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Court of Appeal decides that unauthorised garage infringed BMW trade marks

Posted on 27 June 2017 by Peter Nunn & Nina O'Sullivan

Court of Appeal decides that unauthorised garage infringed BMW trade marks

The Court of Appeal has issued a significant decision that the use of BMW's registered trade marks by an independent garage on its staff shirts, van and Twitter handle was trade mark infringement and passing off. Each type of use created the impression that the garage's BMW repairing service was affiliated to BMW's network, or that there was a special relationship between them. 

The Court drew a key distinction between misleading use and merely informative use. Acceptable use would have been, for example, "The BMW specialists" or any use which conveyed the message "my business provides a service which repairs BMWs and/or uses genuine BMW spare parts". However, any message to the effect of "my repairing service is commercially connected with BMW" would amount to a false one. 

Brand owners faced with the all too common problem of independent dealers using their marks in a way which suggests a commercial connection or affiliation will greatly welcome this decision. In each case, however, it will be necessary to consider the detail and the context of the use that is being made of the brand. 

Usefully, the Court also confirmed that BMW did not have to produce evidence establishing that the juxtaposition of its brand with a dealer's name conveyed the impression that the dealer was authorised, nor did it have to rely upon evidence from actual consumers.


Technosport London Limited (TLL) is an independent garage specialising in the repair and maintenance of BMW and Mini cars. It has no formal connection with BMW. 

BMW complained about TLL's use of various trade marks, including for the word "BMW", the BMW roundel logo and its "M" logo.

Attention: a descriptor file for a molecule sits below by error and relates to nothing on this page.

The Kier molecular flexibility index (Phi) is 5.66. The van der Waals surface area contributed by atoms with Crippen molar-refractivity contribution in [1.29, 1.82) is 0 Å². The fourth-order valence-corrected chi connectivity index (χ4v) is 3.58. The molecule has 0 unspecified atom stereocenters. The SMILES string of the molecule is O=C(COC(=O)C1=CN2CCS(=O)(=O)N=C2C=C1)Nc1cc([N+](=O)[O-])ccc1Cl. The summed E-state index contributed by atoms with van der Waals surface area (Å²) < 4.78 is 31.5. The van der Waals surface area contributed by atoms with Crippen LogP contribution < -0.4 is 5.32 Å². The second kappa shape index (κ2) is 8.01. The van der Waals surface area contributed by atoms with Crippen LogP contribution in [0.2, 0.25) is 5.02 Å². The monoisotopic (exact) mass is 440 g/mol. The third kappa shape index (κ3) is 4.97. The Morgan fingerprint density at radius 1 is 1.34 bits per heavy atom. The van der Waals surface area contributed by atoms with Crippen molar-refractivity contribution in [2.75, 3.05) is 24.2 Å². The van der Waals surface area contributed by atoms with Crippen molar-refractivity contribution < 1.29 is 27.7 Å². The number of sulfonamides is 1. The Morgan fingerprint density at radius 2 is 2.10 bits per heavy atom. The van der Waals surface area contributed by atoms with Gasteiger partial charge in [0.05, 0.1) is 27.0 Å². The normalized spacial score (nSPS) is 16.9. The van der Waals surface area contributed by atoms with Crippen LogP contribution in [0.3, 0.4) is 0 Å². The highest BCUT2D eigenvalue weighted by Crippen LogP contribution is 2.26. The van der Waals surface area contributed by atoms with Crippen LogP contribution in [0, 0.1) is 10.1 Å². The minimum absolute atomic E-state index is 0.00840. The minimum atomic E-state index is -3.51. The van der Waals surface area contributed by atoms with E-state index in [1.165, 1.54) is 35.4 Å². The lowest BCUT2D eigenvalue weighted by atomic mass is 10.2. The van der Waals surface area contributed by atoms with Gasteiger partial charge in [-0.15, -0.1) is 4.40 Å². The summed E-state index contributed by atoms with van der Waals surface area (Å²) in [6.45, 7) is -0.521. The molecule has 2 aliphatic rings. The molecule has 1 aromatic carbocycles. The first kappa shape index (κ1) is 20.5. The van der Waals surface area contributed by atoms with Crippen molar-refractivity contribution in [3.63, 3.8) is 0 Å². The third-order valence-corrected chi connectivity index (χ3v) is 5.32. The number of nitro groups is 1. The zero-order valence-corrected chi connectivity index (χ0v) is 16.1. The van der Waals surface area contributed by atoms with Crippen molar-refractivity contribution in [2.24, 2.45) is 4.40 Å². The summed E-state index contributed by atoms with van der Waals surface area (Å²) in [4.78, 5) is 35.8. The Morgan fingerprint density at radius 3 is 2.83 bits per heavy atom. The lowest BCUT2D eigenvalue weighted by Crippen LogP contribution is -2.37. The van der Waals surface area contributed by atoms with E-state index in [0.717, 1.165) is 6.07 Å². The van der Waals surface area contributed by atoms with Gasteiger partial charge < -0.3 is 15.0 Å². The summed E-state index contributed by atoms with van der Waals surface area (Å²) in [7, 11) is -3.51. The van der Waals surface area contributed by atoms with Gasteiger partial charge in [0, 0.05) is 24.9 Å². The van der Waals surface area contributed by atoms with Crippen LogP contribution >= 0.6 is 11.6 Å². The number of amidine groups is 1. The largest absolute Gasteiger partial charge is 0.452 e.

The trial judge held that TLL's use of the BMW roundel and "M" logo infringed the trade marks protecting them.  However, he also concluded that TTL had not infringed the trade mark "BMW" by combining it with "Technosport" in the following ways:

  • "Technosport BMW" appearing on staff shirts;
  • The Twitter handle - "@Technosport BMW"; and
  • Vans with "Technosport - BMW" painted on the back.

The trial judge said that these uses did not suggest to the average consumer that TTL was an authorised BMW dealer, and agreed with TTL's argument that it was using "BMW" merely to convey accurately the message that it specialised in the maintenance and repair of BMW cars. BMW appealed this aspect of the decision.


The Court of Appeal held that TTL's uses of "BMW" did create a likelihood of confusion. It referred to the Court of Justice of the European Union's decision in BMW v Deenik, which had considered whether there was infringement of a BMW trade mark in adverts such as "Repairs and Maintenance of BMWs". That case had decided that, whilst a mark could be used to inform the public that, e.g., someone is a specialist in the sale or repair of such goods, it could not be used in such a way as to create the impression that there is a commercial connection and, in particular, that the reseller's business is affiliated to the trade mark owner's distribution network, or that there is a special relationship between them.

The trial judge had made an error of principle in focusing on the absence of evidence, including evidence from actual consumers, given that the products here were ordinary consumer products where the court is not normally assisted by evidence from individual consumers. The trial judge had 'lost sight' of the need to consider each of the uses in context (including, for example, the use of the BMW roundel on the back of the van and on the shirts). If he had done so, the Court of Appeal said, he would inevitably have found TLL's use carried the risk it was misleading. 

Even aside from the context of the use made, the Court of Appeal decided as follows:

  • The van: "TECHNOSPORT-BMW" was not informative use.  The average consumer would naturally, without further explanation, take the simple juxtaposition of "BMW" with the trading name as an identifier of the business and services it provides. Further, it naturally carried the risk that it would convey the impression of a connection between TLL and BMW going beyond the fact that BMW cars and spares are used in the business.    
  • The shirts: even if one disregarded the use of the BMW roundel, there was no immediate context to indicate that the presence of the word "BMW" was mere informative use. It was simply a trading style which conveyed the impression of authorisation by BMW. 
  • The Twitter handle: this was also use within a trading name which was prone to give the impression of authorisation.

The Court did not have to consider BMW's further argument that its "BMW" mark had a reputation and TLL's use had taken unfair advantage, without due cause. The Court noted, however, that this raised difficult questions, which would have to be determined in another case, of whether purely informative use can nevertheless take undue advantage of a well-known trade mark.  

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